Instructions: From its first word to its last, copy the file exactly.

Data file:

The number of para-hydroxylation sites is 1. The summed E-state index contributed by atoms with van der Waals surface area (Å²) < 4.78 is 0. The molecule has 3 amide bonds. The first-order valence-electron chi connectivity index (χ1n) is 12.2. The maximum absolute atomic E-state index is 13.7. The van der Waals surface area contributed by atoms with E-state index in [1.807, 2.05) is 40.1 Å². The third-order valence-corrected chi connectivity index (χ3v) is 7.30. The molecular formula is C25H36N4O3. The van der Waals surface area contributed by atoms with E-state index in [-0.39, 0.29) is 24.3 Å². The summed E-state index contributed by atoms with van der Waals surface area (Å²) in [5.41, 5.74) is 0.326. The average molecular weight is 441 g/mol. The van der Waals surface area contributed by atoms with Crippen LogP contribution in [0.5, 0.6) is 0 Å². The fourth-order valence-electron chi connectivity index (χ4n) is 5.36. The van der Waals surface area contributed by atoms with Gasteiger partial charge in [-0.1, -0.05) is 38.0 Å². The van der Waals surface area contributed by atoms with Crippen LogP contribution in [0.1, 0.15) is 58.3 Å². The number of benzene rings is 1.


The number of para-hydroxylation sites is 1. The summed E-state index contributed by atoms with van der Waals surface area (Å²) < 4.78 is 0. The molecule has 3 amide bonds. The first-order valence-electron chi connectivity index (χ1n) is 12.2. The maximum absolute atomic E-state index is 13.7. The van der Waals surface area contributed by atoms with E-state index in [1.807, 2.05) is 40.1 Å². The third-order valence-corrected chi connectivity index (χ3v) is 7.30. The molecular formula is C25H36N4O3. The van der Waals surface area contributed by atoms with E-state index in [-0.39, 0.29) is 24.3 Å². The summed E-state index contributed by atoms with van der Waals surface area (Å²) in [5.41, 5.74) is 0.326. The average molecular weight is 441 g/mol. The van der Waals surface area contributed by atoms with Crippen LogP contribution in [0.5, 0.6) is 0 Å². The fourth-order valence-electron chi connectivity index (χ4n) is 5.36. The van der Waals surface area contributed by atoms with Gasteiger partial charge in [-0.1, -0.05) is 38.0 Å². The van der Waals surface area contributed by atoms with Crippen LogP contribution in [0.1, 0.15) is 58.3 Å². The number of benzene rings is 1.